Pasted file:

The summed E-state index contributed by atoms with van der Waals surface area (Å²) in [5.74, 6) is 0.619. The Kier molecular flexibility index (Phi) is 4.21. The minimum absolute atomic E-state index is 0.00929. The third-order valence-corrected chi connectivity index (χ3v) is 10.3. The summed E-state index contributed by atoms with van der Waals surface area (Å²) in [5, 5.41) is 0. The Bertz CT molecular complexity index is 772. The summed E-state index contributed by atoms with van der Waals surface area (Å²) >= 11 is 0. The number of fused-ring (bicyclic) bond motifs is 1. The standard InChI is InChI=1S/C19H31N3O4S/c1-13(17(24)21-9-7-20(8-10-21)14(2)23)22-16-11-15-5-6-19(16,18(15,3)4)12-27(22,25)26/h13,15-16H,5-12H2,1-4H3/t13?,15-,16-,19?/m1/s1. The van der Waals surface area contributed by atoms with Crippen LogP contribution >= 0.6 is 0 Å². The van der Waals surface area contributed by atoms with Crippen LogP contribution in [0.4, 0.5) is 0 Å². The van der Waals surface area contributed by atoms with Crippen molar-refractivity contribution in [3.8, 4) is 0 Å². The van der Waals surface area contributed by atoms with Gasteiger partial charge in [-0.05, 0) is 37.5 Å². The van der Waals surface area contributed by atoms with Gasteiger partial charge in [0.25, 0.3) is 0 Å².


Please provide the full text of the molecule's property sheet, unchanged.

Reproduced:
The summed E-state index contributed by atoms with van der Waals surface area (Å²) in [5.74, 6) is 0.619. The Kier molecular flexibility index (Phi) is 4.21. The minimum absolute atomic E-state index is 0.00929. The third-order valence-corrected chi connectivity index (χ3v) is 10.3. The summed E-state index contributed by atoms with van der Waals surface area (Å²) in [5, 5.41) is 0. The Bertz CT molecular complexity index is 772. The summed E-state index contributed by atoms with van der Waals surface area (Å²) >= 11 is 0. The number of fused-ring (bicyclic) bond motifs is 1. The standard InChI is InChI=1S/C19H31N3O4S/c1-13(17(24)21-9-7-20(8-10-21)14(2)23)22-16-11-15-5-6-19(16,18(15,3)4)12-27(22,25)26/h13,15-16H,5-12H2,1-4H3/t13?,15-,16-,19?/m1/s1. The van der Waals surface area contributed by atoms with Crippen LogP contribution >= 0.6 is 0 Å². The van der Waals surface area contributed by atoms with Crippen LogP contribution in [0.4, 0.5) is 0 Å². The van der Waals surface area contributed by atoms with Crippen molar-refractivity contribution in [3.8, 4) is 0 Å². The van der Waals surface area contributed by atoms with Gasteiger partial charge in [-0.05, 0) is 37.5 Å². The van der Waals surface area contributed by atoms with Gasteiger partial charge in [0.25, 0.3) is 0 Å².